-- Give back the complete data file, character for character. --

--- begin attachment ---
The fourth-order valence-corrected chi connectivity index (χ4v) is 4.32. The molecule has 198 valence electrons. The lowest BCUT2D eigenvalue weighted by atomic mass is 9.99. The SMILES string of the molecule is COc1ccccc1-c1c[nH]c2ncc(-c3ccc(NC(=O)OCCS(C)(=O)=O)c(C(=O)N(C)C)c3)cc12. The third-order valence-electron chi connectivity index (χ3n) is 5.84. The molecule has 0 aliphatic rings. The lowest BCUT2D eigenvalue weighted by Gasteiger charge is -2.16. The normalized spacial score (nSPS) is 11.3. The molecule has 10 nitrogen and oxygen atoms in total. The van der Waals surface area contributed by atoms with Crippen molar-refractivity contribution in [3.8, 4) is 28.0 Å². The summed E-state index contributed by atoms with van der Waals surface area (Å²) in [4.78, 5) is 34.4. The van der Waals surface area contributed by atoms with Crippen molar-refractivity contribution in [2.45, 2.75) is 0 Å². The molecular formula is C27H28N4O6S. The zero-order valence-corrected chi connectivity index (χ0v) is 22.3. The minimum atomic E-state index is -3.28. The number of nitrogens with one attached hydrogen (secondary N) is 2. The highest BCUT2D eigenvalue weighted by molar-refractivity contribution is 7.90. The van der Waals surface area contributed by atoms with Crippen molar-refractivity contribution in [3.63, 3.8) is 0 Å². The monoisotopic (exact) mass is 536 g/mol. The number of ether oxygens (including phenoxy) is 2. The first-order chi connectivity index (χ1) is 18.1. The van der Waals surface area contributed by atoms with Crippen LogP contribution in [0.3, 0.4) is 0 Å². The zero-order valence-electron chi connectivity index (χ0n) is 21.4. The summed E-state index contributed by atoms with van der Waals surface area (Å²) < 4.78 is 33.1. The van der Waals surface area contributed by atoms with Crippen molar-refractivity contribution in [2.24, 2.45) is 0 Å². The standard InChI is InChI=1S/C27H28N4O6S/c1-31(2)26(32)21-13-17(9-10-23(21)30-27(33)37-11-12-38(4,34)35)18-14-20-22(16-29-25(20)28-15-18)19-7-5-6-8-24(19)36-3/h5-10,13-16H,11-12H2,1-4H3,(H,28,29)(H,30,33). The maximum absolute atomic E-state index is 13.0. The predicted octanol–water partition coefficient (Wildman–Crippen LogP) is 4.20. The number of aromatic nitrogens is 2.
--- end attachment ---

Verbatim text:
The fourth-order valence-corrected chi connectivity index (χ4v) is 4.32. The molecule has 198 valence electrons. The lowest BCUT2D eigenvalue weighted by atomic mass is 9.99. The SMILES string of the molecule is COc1ccccc1-c1c[nH]c2ncc(-c3ccc(NC(=O)OCCS(C)(=O)=O)c(C(=O)N(C)C)c3)cc12. The third-order valence-electron chi connectivity index (χ3n) is 5.84. The molecule has 0 aliphatic rings. The lowest BCUT2D eigenvalue weighted by Gasteiger charge is -2.16. The normalized spacial score (nSPS) is 11.3. The molecule has 10 nitrogen and oxygen atoms in total. The van der Waals surface area contributed by atoms with Crippen molar-refractivity contribution in [3.8, 4) is 28.0 Å². The summed E-state index contributed by atoms with van der Waals surface area (Å²) in [4.78, 5) is 34.4. The van der Waals surface area contributed by atoms with Crippen molar-refractivity contribution in [2.45, 2.75) is 0 Å². The molecular formula is C27H28N4O6S. The zero-order valence-corrected chi connectivity index (χ0v) is 22.3. The minimum atomic E-state index is -3.28. The number of nitrogens with one attached hydrogen (secondary N) is 2. The highest BCUT2D eigenvalue weighted by molar-refractivity contribution is 7.90. The van der Waals surface area contributed by atoms with Crippen molar-refractivity contribution in [3.63, 3.8) is 0 Å². The monoisotopic (exact) mass is 536 g/mol. The number of ether oxygens (including phenoxy) is 2. The first-order chi connectivity index (χ1) is 18.1. The van der Waals surface area contributed by atoms with Crippen LogP contribution in [0.3, 0.4) is 0 Å². The zero-order valence-electron chi connectivity index (χ0n) is 21.4. The summed E-state index contributed by atoms with van der Waals surface area (Å²) < 4.78 is 33.1. The van der Waals surface area contributed by atoms with Crippen molar-refractivity contribution in [2.24, 2.45) is 0 Å². The standard InChI is InChI=1S/C27H28N4O6S/c1-31(2)26(32)21-13-17(9-10-23(21)30-27(33)37-11-12-38(4,34)35)18-14-20-22(16-29-25(20)28-15-18)19-7-5-6-8-24(19)36-3/h5-10,13-16H,11-12H2,1-4H3,(H,28,29)(H,30,33). The maximum absolute atomic E-state index is 13.0. The predicted octanol–water partition coefficient (Wildman–Crippen LogP) is 4.20. The number of aromatic nitrogens is 2.